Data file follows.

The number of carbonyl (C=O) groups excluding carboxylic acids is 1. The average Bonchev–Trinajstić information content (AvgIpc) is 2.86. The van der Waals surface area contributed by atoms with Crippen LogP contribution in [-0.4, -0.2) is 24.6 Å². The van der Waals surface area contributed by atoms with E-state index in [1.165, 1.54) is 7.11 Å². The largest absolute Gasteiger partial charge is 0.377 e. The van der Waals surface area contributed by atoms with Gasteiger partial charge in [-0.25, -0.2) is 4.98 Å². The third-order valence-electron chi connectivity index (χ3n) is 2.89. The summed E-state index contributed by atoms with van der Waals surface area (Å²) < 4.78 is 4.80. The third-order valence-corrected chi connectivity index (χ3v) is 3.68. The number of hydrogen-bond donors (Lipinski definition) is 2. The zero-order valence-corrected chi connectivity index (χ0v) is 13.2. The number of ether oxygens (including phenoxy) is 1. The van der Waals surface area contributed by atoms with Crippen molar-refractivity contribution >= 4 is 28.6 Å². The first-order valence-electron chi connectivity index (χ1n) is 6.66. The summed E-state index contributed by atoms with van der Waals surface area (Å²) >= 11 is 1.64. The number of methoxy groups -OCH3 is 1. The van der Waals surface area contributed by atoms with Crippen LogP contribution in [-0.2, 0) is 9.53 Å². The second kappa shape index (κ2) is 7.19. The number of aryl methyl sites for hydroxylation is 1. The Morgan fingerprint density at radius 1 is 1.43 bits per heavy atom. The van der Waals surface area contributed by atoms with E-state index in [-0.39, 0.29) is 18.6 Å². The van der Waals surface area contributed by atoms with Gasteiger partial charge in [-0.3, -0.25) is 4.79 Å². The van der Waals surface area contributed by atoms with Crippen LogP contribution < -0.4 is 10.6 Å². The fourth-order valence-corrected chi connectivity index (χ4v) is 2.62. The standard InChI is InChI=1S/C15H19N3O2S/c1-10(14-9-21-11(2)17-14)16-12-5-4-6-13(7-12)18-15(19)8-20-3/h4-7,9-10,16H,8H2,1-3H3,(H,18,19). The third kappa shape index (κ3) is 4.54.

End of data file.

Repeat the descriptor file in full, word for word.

The number of carbonyl (C=O) groups excluding carboxylic acids is 1. The average Bonchev–Trinajstić information content (AvgIpc) is 2.86. The van der Waals surface area contributed by atoms with Crippen LogP contribution in [-0.4, -0.2) is 24.6 Å². The van der Waals surface area contributed by atoms with E-state index in [1.165, 1.54) is 7.11 Å². The largest absolute Gasteiger partial charge is 0.377 e. The van der Waals surface area contributed by atoms with Gasteiger partial charge in [-0.25, -0.2) is 4.98 Å². The third-order valence-electron chi connectivity index (χ3n) is 2.89. The summed E-state index contributed by atoms with van der Waals surface area (Å²) < 4.78 is 4.80. The third-order valence-corrected chi connectivity index (χ3v) is 3.68. The number of hydrogen-bond donors (Lipinski definition) is 2. The zero-order valence-corrected chi connectivity index (χ0v) is 13.2. The number of ether oxygens (including phenoxy) is 1. The van der Waals surface area contributed by atoms with Crippen molar-refractivity contribution >= 4 is 28.6 Å². The first-order valence-electron chi connectivity index (χ1n) is 6.66. The summed E-state index contributed by atoms with van der Waals surface area (Å²) >= 11 is 1.64. The number of methoxy groups -OCH3 is 1. The van der Waals surface area contributed by atoms with Crippen LogP contribution in [-0.2, 0) is 9.53 Å². The second kappa shape index (κ2) is 7.19. The number of aryl methyl sites for hydroxylation is 1. The Morgan fingerprint density at radius 1 is 1.43 bits per heavy atom. The van der Waals surface area contributed by atoms with E-state index in [-0.39, 0.29) is 18.6 Å². The van der Waals surface area contributed by atoms with Gasteiger partial charge in [-0.3, -0.25) is 4.79 Å². The van der Waals surface area contributed by atoms with Crippen LogP contribution < -0.4 is 10.6 Å². The fourth-order valence-corrected chi connectivity index (χ4v) is 2.62. The standard InChI is InChI=1S/C15H19N3O2S/c1-10(14-9-21-11(2)17-14)16-12-5-4-6-13(7-12)18-15(19)8-20-3/h4-7,9-10,16H,8H2,1-3H3,(H,18,19). The third kappa shape index (κ3) is 4.54.